On 1 March 2016, National Treasury introduced a new way of calculating the tax deduction a member is entitled to when they contribute towards their pension, provident or retirement annuity fund. In previous years, a retirement annuity (RA) member could deduct up to 15% of their net non-retirement funded income from any contribution made towards his/her RA. As of this tax year, the same RA member can deduct up to 27.5% of their remuneration or taxable income (the higher of) towards any or all of their retirement funds. This means for example that a member who contributes 17.5% of the higher of remuneration or taxable income towards their provident fund will still be able to contribute an additional 10% towards either their pension or retirement annuity fund. The amount that a member is entitled to deduct from their taxable income is capped at R350 000 per annum.
Weigh up your options
Where does this leave the retirement fund members who have been contributing more than R350 000 to their retirement fund/s? Should they continue to do so or should they reduce their contributions and instead contribute towards voluntary savings like unit trusts?
The answer may differ for different members based on their financial needs, amount they over-contribute, term to retirement, appetite for risk, etc. While we will focus on tax, it is vital to chat to your financial advisor in order to establish the best solution for your specific needs.
Tax and technicalities
Let’s assume that Peter contributes R1 000 000 per year towards his RA of which he qualifies for the full R350 000 contribution tax deduction. In previous years, Peter would also receive a tax deduction on the remaining R650 000 contribution. He is now looking at the consequences of continuing the full contribution of R1 000 000 to his RA versus contributing R350 000 to his RA and the remaining R650 000 to his unit trust account.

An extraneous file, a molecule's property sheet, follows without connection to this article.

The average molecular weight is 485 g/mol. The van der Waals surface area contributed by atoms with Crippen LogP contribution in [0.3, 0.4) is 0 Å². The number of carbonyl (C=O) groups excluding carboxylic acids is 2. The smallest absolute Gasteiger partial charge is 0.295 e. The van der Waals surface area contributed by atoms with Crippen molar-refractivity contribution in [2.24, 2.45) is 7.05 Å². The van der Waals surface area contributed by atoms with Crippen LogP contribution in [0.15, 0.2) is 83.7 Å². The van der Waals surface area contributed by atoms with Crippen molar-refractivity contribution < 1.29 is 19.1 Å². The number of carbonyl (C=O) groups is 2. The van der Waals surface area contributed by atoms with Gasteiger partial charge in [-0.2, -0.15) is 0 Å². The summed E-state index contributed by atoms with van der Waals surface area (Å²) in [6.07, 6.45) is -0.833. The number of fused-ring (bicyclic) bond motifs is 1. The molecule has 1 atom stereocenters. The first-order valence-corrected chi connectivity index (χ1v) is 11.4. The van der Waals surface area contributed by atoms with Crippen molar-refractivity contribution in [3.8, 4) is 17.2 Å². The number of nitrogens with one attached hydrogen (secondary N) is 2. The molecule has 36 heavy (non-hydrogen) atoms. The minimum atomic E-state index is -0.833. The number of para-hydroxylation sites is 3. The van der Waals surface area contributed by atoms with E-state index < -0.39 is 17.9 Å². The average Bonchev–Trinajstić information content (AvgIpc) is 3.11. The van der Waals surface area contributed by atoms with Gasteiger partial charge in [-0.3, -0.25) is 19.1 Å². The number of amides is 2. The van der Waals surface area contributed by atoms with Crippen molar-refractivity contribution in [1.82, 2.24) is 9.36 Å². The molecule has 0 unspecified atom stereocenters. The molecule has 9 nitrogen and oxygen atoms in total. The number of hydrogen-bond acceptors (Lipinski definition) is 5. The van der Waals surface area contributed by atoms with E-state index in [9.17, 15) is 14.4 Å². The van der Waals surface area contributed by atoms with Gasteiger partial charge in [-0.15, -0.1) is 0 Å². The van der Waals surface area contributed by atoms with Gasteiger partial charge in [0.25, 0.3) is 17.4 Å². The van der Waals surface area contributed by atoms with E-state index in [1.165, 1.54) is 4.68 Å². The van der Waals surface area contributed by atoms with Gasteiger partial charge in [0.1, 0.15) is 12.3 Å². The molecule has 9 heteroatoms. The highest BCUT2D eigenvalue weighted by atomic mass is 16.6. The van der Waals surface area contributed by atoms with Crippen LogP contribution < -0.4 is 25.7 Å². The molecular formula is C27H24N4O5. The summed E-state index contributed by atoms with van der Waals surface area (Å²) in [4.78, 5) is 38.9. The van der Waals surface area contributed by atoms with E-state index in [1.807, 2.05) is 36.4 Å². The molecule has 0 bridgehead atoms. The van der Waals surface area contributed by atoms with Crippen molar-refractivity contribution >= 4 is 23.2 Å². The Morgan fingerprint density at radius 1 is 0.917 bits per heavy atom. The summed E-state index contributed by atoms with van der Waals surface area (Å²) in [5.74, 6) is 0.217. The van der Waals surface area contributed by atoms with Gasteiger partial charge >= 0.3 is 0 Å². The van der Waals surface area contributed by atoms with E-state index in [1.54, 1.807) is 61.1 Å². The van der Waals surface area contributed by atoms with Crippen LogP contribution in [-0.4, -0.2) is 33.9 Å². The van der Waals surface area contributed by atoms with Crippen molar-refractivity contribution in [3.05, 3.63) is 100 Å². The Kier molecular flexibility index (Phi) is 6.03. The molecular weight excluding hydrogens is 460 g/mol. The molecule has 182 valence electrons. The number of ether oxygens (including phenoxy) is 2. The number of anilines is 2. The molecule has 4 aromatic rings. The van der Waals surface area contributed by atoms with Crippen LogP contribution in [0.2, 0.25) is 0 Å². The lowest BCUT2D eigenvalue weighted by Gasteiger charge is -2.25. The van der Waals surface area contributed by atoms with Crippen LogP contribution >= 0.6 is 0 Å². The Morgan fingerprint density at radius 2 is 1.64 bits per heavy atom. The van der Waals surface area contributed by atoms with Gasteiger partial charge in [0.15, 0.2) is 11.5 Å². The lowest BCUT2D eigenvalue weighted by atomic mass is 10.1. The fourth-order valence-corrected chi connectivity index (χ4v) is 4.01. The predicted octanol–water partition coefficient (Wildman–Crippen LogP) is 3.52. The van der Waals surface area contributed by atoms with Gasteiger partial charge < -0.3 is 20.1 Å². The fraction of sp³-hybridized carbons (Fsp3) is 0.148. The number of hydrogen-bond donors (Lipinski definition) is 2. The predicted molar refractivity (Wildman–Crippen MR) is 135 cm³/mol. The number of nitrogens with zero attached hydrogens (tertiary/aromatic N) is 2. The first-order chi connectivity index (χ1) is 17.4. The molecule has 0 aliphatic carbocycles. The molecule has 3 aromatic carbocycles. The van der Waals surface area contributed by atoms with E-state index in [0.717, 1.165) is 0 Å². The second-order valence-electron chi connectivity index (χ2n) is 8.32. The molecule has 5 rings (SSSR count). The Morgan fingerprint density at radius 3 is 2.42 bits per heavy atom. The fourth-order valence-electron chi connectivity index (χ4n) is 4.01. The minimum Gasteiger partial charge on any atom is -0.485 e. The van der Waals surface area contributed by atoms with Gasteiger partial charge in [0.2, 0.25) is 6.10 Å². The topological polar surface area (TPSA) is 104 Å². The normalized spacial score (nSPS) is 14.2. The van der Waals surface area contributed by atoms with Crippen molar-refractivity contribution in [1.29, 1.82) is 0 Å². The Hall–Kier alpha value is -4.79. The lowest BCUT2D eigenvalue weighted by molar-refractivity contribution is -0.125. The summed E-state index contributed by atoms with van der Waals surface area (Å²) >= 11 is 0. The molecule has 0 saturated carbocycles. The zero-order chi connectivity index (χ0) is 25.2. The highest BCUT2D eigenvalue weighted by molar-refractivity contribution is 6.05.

If Peter chooses to invest the remaining R650 000 into his RA he will not get a tax deduction on the contribution but will however accumulate tax-free growth while in the RA whereas all income generated from his unit trust account will attract income tax as well as dividends withholding tax. Any lump sum he receives from his RA will be taxed in terms of the retirement tax table and any income derived from a compulsory annuity will be taxed as income at his marginal rate of tax. We must however consider that other than the R500 000 tax-free amount that Peter is entitled to deduct from his taxable lump sum, he is also entitled to deduct his previously disallowed contribution of R650 000 per year from either his lump sum or any income derived from his compulsory annuity. Had he chosen to instead invest his R650 000 into his unit trust account then any withdrawal made would be taxed as a capital gain.
Assuming Peter contributed R650 000 per year to his unit trust account for 20 years without making any withdrawals and reinvesting all income, Peter would have accumulated R33 969 956 (see graph). Using the maximum effective rate for Peter would mean he would have a CGT liability of R2 194 115 if he decided to do a full withdrawal, leaving him with an after tax amount of R31 775 841. In order to compare the scenario with that of an RA it would be more realistic to look at annual withdrawals from his unit trust account which will still be subject to capital gains tax but he will have a slight advantage of using his annual R40 000 CGT exemption.
Assuming Peter decided to contribute R650 000 per year to his RA for 20 years (we can assume for these purposes that he is entitled to retire after 20 years) without any allowed deductions, then Peter would have accumulated a fund value of R39 960 233 (see graph).